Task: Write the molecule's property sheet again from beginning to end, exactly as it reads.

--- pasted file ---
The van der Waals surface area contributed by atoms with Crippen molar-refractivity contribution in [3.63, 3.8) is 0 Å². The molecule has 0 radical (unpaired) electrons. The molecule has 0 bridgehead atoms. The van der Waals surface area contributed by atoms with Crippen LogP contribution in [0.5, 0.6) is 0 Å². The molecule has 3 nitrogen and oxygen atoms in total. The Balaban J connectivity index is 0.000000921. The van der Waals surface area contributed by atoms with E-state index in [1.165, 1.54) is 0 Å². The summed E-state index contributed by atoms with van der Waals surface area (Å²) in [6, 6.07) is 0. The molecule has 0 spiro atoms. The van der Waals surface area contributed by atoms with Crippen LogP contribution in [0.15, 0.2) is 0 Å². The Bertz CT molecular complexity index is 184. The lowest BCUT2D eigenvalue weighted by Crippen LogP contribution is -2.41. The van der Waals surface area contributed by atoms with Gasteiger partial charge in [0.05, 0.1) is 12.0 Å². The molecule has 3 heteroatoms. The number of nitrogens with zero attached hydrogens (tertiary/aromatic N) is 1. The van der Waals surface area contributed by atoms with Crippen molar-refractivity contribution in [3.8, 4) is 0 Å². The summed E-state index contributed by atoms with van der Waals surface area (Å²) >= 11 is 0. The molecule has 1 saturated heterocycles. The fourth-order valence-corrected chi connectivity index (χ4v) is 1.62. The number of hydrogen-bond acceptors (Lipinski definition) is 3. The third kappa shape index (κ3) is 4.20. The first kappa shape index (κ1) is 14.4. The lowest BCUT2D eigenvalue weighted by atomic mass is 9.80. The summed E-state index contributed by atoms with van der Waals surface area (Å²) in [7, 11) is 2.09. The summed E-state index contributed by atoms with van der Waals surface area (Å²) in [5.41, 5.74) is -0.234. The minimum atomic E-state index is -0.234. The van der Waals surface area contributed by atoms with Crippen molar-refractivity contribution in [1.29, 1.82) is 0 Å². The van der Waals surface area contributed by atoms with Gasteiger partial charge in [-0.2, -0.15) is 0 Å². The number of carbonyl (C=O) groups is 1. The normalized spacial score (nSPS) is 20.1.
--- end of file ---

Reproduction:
The van der Waals surface area contributed by atoms with Crippen molar-refractivity contribution in [3.63, 3.8) is 0 Å². The molecule has 0 radical (unpaired) electrons. The molecule has 0 bridgehead atoms. The van der Waals surface area contributed by atoms with Crippen LogP contribution in [0.5, 0.6) is 0 Å². The molecule has 3 nitrogen and oxygen atoms in total. The Balaban J connectivity index is 0.000000921. The van der Waals surface area contributed by atoms with E-state index in [1.165, 1.54) is 0 Å². The summed E-state index contributed by atoms with van der Waals surface area (Å²) in [6, 6.07) is 0. The molecule has 0 spiro atoms. The van der Waals surface area contributed by atoms with Crippen LogP contribution in [0.15, 0.2) is 0 Å². The Bertz CT molecular complexity index is 184. The lowest BCUT2D eigenvalue weighted by Crippen LogP contribution is -2.41. The van der Waals surface area contributed by atoms with Gasteiger partial charge in [0.05, 0.1) is 12.0 Å². The molecule has 3 heteroatoms. The number of nitrogens with zero attached hydrogens (tertiary/aromatic N) is 1. The van der Waals surface area contributed by atoms with Crippen molar-refractivity contribution in [3.8, 4) is 0 Å². The summed E-state index contributed by atoms with van der Waals surface area (Å²) >= 11 is 0. The molecule has 1 saturated heterocycles. The fourth-order valence-corrected chi connectivity index (χ4v) is 1.62. The number of hydrogen-bond acceptors (Lipinski definition) is 3. The third kappa shape index (κ3) is 4.20. The first kappa shape index (κ1) is 14.4. The lowest BCUT2D eigenvalue weighted by atomic mass is 9.80. The summed E-state index contributed by atoms with van der Waals surface area (Å²) in [7, 11) is 2.09. The summed E-state index contributed by atoms with van der Waals surface area (Å²) in [5.41, 5.74) is -0.234. The minimum atomic E-state index is -0.234. The van der Waals surface area contributed by atoms with Crippen molar-refractivity contribution in [1.29, 1.82) is 0 Å². The van der Waals surface area contributed by atoms with Gasteiger partial charge in [-0.2, -0.15) is 0 Å². The number of carbonyl (C=O) groups is 1. The normalized spacial score (nSPS) is 20.1.